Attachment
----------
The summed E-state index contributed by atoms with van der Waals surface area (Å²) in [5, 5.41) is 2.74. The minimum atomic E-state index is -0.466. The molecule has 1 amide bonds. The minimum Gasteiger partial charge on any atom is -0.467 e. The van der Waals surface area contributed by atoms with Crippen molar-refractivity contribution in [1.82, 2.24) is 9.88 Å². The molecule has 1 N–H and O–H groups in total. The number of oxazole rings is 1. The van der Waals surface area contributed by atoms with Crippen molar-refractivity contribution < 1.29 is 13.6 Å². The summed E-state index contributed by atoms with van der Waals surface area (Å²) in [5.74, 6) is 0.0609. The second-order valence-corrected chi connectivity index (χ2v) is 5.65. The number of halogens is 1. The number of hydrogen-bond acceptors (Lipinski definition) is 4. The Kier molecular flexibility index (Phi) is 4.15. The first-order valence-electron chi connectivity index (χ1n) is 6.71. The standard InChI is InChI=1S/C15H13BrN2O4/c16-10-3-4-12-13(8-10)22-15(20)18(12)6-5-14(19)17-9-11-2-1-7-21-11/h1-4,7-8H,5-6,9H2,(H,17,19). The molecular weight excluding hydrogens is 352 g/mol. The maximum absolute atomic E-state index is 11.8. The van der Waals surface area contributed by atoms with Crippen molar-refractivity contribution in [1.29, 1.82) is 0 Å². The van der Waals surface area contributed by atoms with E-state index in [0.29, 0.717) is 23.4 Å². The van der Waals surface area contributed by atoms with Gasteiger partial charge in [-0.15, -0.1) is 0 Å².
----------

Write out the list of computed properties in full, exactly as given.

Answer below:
The summed E-state index contributed by atoms with van der Waals surface area (Å²) in [5, 5.41) is 2.74. The minimum atomic E-state index is -0.466. The molecule has 1 amide bonds. The minimum Gasteiger partial charge on any atom is -0.467 e. The van der Waals surface area contributed by atoms with Crippen molar-refractivity contribution in [1.82, 2.24) is 9.88 Å². The molecule has 1 N–H and O–H groups in total. The number of oxazole rings is 1. The van der Waals surface area contributed by atoms with Crippen molar-refractivity contribution < 1.29 is 13.6 Å². The summed E-state index contributed by atoms with van der Waals surface area (Å²) in [5.74, 6) is 0.0609. The second-order valence-corrected chi connectivity index (χ2v) is 5.65. The number of halogens is 1. The number of hydrogen-bond acceptors (Lipinski definition) is 4. The Kier molecular flexibility index (Phi) is 4.15. The first-order valence-electron chi connectivity index (χ1n) is 6.71. The standard InChI is InChI=1S/C15H13BrN2O4/c16-10-3-4-12-13(8-10)22-15(20)18(12)6-5-14(19)17-9-11-2-1-7-21-11/h1-4,7-8H,5-6,9H2,(H,17,19). The molecular weight excluding hydrogens is 352 g/mol. The maximum absolute atomic E-state index is 11.8. The van der Waals surface area contributed by atoms with Crippen molar-refractivity contribution in [1.29, 1.82) is 0 Å². The van der Waals surface area contributed by atoms with E-state index in [0.29, 0.717) is 23.4 Å². The van der Waals surface area contributed by atoms with Gasteiger partial charge in [-0.15, -0.1) is 0 Å².